NSW Police responsible for woman’s depression

The homicide squad commander admits NSW police were once "notorious" for poorly managing case files.

The homicide squad commander admits NSW police were once "notorious" for poorly managing case files. Photo: Getty

The NSW Police Force breached its duty of care to a police officer who became depressed after witnessing traumatic scenes of death and injury and had colleagues kill themselves, the NSW District Court has found.

Now the state will have to compensate the officer for her complete inability to work due to major depression.

The woman, Ms K Skinner, worked for the police force between 1992 and 2010.

Early in her career, Ms Skinner witnessed a man shoot himself in the face, and attended the aftermath of suicides.

In 2005, she unsuccessfully tried to revive a man at the scene of a car accident. She had to tell his family he had died.

The same year, she attended a “grizzly spectacle” of a decomposed body with an “overwhelming stench” hanging in the bush – an incident the court referred as “dead man Danny”.

She had to remove the body and clean fluids off his wallet.

Police did not organise critical incident debriefings after the car accident or dead man Danny events, Judge Alister Abadee found.

That meant there were no records on file of any psychological difficulties she had following the incidents when she faced challenges later.

Ms Skinner took stress leave in March and May 2007.

In May 2007, after she had been working in an administrative role, her commander suggested she might return to frontline policing work.

She told him she was “sick of being physically and psychologically injured at work”.

Then in June and September 2007, two colleagues she was friendly with killed themselves.

The police organised a psychologist to attend the police station, encouraged staff to use an Employee Assistance Program (EAP), and organised a presentation from the Black Dog Institute.

There was a queue of other officers to see the psychologist when Ms Skinner had a session.

The judge found that the NSW Police Force had a responsibility to identify officers it thought were at risk of suffering psychological harm from their duties, take steps to ensure they were getting treatment, and help them return to work safely if they could.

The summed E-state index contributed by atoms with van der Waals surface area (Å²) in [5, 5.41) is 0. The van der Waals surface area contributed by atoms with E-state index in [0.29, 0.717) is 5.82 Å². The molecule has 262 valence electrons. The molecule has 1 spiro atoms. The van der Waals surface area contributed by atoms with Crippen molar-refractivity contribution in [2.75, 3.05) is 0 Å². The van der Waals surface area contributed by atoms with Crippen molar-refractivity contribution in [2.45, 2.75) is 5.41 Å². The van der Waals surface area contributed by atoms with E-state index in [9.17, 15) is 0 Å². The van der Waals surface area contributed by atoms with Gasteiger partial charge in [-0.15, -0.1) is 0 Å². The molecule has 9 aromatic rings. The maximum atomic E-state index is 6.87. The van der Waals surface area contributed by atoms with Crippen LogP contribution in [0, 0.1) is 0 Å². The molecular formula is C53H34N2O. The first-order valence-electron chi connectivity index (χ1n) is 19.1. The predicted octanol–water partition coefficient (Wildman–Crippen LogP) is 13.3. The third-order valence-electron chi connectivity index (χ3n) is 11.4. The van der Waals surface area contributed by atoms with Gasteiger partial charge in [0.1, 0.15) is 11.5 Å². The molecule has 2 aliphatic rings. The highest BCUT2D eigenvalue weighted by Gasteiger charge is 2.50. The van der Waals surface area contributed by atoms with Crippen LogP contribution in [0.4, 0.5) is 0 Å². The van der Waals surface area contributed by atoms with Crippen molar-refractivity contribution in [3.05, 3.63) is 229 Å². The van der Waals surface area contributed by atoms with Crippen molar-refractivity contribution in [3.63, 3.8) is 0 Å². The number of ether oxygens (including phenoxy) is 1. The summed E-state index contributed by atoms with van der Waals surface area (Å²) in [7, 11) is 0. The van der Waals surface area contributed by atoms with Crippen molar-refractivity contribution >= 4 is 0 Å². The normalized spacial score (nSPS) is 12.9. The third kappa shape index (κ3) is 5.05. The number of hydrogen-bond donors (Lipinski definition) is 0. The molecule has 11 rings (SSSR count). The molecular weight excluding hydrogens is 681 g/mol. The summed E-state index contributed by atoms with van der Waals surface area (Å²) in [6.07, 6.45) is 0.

He found that her commander should have organised for Ms Skinner’s mental health to be fully assessed in 2007 before suggesting she return to frontline duties.

His failure to do so “set in train a sequence of events which exacerbated (her) psychological condition … until her ultimate medical discharge,” he said.

The prospect of going back to general duties hung over Ms Skinner’s head and caused psychological injury, which was exacerbated by her colleagues’ suicides and difficulties with colleagues, the judge said.

The police response to the suicides was “not enough”, Judge Abadee said. It was generic and not tailored to the needs of individual officers who were at risk.

Ms Skinner returned to frontline work before going on sick leave in 2008.

She has not been able to work since her 2010 medical discharge due to her “chronic and disabling” condition.

Ms Skinner also has PTSD, but the court did not find the condition was caused by any breach of a duty of care.

The court rejected other compensation claims over alleged workplace bullying.

The court will rule on how much the state must pay Ms Skinner later this month.

Asked for comment on the case, NSW Police said officer deaths on duty, notifiable injuries or illnesses are referred to SafeWork NSW, and that those investigations are a matter for SafeWork.

“The NSWPF has a resignation survey and employees are encouraged to complete it via an interview with their manager, or, if they prefer, by themselves in writing,” a police spokesperson said.

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